There were times when I would send him something I wrote, a rough copy, usually my music reviews (my favorite thing to write, hands-down) and he would insist on editing them. I would tell him it's not his job; I was seeking his input as my friend and teacher. I wanted to know if he liked the flow of the piece, did it get its point across in an impassioned and reasonable way? I wanted his approval, no bullshit. Well, it took a lot of years, but thankfully that started to happen more often. But he was vicious when I seemingly "jumped ship", as he said it, into high end personal audio, but I didn't mind the bashing. He wasn't happy with my transition into personal audio (meaning, he didn't want me to stop writing about high-end two-channel), and he demanded that I worked harder, and his criticism was just a lil' rougher. In the end, it made me a better writer.

I know it was the work we're doing now that he's most proud of. So when I think about the fact that I didn't get to say goodbye like I always envisioned (damn, do we ever), there are things I know about Harry that only a handful of people on this planet know. I carry that vault like a battle-scar. The shit it could stir up, the rumor mills that could be spinning, especially after the current outward showing of support, without a single call to any of us that were looking out for him during the last couple of years. Yeah, there's a lot of stuff in that box.

So, I've decided to give you as much access to the real man as I know he wanted all of you to have. But I'm not going to keep digging into his accolades he earned as a worldly audiophile, mainly because he didn't want me to do that, and because plenty of people are doing fantastic jobs of that right now! I'm trying to give you a little window into the world of the man behind the Hp mystique. If all you want to know are the details of his career while at TAS, sorry you've been sucked into this vortex.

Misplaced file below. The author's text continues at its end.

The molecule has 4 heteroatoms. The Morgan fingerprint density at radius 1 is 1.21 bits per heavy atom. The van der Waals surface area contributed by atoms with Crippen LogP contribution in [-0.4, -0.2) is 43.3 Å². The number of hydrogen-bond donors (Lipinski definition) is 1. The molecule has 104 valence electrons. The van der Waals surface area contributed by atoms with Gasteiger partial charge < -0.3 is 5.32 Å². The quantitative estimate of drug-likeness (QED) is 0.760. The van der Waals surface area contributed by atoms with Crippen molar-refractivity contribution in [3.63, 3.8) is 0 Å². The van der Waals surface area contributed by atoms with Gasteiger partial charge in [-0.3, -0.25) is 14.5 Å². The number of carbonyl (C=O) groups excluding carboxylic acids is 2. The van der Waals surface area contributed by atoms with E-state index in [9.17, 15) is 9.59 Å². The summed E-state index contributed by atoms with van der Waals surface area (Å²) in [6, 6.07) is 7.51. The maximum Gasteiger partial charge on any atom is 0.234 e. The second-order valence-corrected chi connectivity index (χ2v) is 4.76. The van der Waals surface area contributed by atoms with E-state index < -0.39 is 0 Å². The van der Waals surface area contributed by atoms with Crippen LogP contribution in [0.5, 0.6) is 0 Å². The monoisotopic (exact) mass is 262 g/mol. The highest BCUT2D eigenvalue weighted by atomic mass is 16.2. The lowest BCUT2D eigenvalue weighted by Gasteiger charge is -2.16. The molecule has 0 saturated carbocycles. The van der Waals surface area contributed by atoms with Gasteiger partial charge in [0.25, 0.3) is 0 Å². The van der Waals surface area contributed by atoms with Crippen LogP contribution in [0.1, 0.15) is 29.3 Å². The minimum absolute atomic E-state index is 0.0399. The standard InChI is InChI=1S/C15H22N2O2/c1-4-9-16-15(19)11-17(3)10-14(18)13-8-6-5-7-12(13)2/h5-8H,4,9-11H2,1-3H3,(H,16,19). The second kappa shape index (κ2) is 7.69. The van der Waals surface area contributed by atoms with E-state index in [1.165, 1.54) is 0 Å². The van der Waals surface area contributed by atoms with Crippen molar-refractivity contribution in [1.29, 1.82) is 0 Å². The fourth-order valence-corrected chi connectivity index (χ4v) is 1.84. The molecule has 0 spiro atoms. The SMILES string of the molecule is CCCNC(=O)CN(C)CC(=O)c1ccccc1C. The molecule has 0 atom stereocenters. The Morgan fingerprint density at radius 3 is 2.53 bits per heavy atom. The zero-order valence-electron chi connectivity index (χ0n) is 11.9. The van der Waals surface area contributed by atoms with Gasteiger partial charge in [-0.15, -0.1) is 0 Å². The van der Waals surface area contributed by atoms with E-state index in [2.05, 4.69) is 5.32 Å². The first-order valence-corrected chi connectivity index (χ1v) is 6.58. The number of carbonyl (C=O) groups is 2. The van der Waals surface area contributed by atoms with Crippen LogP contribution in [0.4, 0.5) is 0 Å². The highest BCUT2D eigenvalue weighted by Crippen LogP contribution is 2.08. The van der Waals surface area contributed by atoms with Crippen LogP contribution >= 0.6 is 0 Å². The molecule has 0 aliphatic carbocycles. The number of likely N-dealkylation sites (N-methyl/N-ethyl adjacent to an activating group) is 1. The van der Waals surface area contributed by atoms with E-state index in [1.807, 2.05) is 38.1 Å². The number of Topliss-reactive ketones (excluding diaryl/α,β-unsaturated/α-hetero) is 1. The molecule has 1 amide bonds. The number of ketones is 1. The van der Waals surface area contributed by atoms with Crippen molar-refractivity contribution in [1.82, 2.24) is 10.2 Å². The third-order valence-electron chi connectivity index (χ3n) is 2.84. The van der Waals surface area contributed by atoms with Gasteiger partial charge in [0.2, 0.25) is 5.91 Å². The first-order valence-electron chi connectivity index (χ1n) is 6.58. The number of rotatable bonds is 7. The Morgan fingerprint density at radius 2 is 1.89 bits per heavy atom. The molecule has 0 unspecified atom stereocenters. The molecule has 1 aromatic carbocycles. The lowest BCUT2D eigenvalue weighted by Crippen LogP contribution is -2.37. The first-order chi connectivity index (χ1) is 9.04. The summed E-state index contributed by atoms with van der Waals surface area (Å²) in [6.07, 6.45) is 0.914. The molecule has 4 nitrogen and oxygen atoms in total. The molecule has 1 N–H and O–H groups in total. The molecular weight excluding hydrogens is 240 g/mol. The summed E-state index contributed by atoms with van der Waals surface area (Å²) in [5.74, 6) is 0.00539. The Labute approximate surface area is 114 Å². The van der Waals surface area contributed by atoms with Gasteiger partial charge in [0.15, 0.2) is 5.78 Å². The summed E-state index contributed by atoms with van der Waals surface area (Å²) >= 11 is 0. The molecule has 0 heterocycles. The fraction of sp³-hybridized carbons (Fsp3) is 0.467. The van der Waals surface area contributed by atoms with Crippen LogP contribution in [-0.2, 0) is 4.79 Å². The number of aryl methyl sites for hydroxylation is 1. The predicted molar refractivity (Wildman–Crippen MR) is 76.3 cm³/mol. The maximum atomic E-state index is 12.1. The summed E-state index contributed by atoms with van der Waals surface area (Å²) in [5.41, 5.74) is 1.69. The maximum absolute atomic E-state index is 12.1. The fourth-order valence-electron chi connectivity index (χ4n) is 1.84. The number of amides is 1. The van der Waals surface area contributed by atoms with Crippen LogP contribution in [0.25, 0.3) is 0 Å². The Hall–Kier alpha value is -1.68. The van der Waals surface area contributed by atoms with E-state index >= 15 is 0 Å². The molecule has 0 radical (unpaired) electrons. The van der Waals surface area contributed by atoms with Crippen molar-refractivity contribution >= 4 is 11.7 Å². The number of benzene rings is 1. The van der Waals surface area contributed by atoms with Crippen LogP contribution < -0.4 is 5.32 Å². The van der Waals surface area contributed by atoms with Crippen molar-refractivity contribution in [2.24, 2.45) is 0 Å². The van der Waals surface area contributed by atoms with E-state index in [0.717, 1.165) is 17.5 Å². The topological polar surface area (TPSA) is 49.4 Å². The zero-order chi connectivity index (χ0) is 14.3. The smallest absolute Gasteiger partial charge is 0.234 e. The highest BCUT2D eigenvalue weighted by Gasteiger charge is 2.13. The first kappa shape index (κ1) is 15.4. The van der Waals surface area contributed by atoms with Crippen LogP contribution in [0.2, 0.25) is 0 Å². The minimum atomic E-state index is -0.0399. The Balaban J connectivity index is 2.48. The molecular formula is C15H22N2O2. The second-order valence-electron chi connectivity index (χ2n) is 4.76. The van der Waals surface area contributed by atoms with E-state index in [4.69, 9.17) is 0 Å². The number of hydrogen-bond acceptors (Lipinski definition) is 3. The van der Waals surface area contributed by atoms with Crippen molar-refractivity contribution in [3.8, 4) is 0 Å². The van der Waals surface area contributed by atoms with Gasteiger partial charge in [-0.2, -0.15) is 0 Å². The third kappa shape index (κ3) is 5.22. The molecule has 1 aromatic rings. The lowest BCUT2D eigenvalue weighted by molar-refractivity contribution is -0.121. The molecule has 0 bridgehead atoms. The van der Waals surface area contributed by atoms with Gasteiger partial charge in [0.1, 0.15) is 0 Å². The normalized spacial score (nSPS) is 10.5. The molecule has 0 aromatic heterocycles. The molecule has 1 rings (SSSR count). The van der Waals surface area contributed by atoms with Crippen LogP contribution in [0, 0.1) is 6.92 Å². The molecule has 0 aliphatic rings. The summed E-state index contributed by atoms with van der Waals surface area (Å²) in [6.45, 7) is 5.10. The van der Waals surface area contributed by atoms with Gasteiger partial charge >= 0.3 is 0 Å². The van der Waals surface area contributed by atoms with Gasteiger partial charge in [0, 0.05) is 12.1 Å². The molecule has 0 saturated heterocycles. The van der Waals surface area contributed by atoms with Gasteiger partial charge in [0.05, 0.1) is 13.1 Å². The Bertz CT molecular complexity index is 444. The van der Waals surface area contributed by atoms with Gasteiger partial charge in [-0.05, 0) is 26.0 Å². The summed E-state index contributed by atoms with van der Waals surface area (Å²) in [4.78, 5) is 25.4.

Anyway, bottom-line is that his exit from the journal he founded bothered him for a while. I'm not going to offer opinions or my feelings on any of this; it's about how Harry felt, and he felt like crap about it. I'm not going to be politically correct either, as he would never let me live that down. Just recognize these observations do not reflect the way I feel about anything unless I say so. But this is the straight-dope right here. We're not cutting it down for Press Releases and shining lights around this like a glorious thing. Its' been a sad week, and believe me, not just for the audiophile world, but for the world. Harry gave a lil' piece of what he often called "twinkle dust factor" to just about every person he met. He took his never-ending curiosity to the grave, and I love that about him. If you were lucky, he did your astrological chart. Hey TAS old-schoolers: remember TAS Has Twinkle Dust Factor swag buttons? Now, as a former Marketing Director, I think some of the swag Harry came up back then was genius. There was a part of Harry in all of it. That statement has new meaning now. That's the side of Harry I'm trying to illuminate here: The constant seeker, a person who affected others with his charms (for good or bad). Hey, believe me, I know about the dark side of that yin-yang too. He could be a queen, and he could be a bitchy one at that. However, when you were in his presence, he was the HQIC – Head Queen in-Charge, period. Or, so he thought, but it didn't matter.

I would always leave Harry's house enriched in some way. A grand music experience, find out about a new film, or get a new book and a pile of articles that were cut out of his various periodicals for me to read and report on via email. I once told Joey Weiss, my brother, and first and foremost Harrys' dear friend (Joey took the reins in set-up and acquisitions after me, and was Harrys' last person to hold the post) that I was envious of him because he got to know Harry as an adult. He got to know him so fast and understood him so well. I, on the other hand, would always digress into this student sort-of role when I was with him, until the last couple of years, thank God. But I wish I had more time with him this way. Man-to-man. Because, though everything started to fail him biologically, he would still be the sharpest mind in the room.